Many companies offer parental leave benefits above and beyond the 12 unpaid weeks required by the FMLA. However, well-meaning employers can run afoul of federal anti-discrimination laws by providing different parental leave benefits to fathers and mothers.
Title VII bans employment discrimination on the basis of sex. 42 U.S.C.A. § 2000e-2. But recently there has been a growing consensus among courts that employers can also violate Title VII by providing female employees with maternal leave policies that are more generous than the paternal leave policies offered to men. See e.g. Johnson v. Univ. of Iowa, 431 F.3d 325, 328 (8th Cir. 2005); EEOC Enforcement Guidance: Pregnancy Discrimination and Related Issues, (June 25, 2015), available here.
In evaluating whether a parental leave policy violates Title VII, courts look to the purpose of the leave: is this a medical leave policy or a parental bonding leave policy?
Employers may continue to provide medical leave to female employees because of pregnancy and to recover from childbirth. And that medical leave does not need to be offered to male employees.
Title VII is only implicated when the reason for parental leave is bonding, that is caring for and bonding with a newborn. In that case, employers must provide parental leave on the same terms to their male and female employees.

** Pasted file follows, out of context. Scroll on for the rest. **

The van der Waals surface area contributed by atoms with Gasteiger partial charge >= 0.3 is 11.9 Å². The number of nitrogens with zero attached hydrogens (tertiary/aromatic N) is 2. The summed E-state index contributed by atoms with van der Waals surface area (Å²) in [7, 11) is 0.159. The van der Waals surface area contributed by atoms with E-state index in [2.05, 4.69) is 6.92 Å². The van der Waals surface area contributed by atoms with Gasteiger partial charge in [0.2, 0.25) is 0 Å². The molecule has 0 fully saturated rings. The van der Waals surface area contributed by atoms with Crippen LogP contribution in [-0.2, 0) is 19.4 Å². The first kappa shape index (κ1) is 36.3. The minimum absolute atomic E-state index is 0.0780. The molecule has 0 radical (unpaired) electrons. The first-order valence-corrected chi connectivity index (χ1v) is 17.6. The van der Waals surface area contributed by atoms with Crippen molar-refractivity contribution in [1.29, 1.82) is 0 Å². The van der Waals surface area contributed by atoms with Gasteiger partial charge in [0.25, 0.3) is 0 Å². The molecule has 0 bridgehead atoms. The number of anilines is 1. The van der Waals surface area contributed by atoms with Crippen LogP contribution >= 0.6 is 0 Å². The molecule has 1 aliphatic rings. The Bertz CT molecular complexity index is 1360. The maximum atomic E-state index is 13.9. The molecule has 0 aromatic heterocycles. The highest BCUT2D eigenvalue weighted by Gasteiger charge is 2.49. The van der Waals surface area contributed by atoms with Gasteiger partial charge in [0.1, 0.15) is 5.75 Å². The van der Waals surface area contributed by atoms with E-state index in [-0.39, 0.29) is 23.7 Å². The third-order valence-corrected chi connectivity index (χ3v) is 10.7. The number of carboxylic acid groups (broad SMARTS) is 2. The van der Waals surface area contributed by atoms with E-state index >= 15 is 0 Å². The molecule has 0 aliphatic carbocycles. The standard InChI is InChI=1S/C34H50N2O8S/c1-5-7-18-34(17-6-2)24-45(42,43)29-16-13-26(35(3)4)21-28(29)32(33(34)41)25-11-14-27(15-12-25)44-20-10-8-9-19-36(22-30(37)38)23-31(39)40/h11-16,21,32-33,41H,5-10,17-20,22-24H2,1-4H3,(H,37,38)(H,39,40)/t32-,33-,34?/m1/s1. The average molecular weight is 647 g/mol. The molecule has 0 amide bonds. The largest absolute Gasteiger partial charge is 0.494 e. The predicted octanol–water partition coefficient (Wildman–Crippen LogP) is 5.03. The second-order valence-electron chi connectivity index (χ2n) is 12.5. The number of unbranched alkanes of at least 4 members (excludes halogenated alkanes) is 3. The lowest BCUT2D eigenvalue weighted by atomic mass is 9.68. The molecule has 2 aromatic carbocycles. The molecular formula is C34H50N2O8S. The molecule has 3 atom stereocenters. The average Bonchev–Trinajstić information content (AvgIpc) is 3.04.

Therefore, to avoid a potential Title VII violation, employers should carefully distinguish between pregnancy or childbirth-related leave and parental bonding leave, ensuring that any leave provided to women alone is limited to the period in which an employee is medically incapacitated by pregnancy or childbirth.
Otherwise, employers should review their parental leave policies to ensure that they offer the same benefits to their male and female employees.
Samuel Richman is an Associate in our Detroit office and may be reached at 313-223-3170. Sam focuses his practice on complex commercial litigation, securities litigation, and labor and employment law. As an associate member of the firm’s labor and employment practice, Sam advises clients on a wide variety of employment matters including traditional labor law, discrimination claims, and wage and hour disputes. He works both to prevent litigation and to resolve lawsuits quickly and efficiently.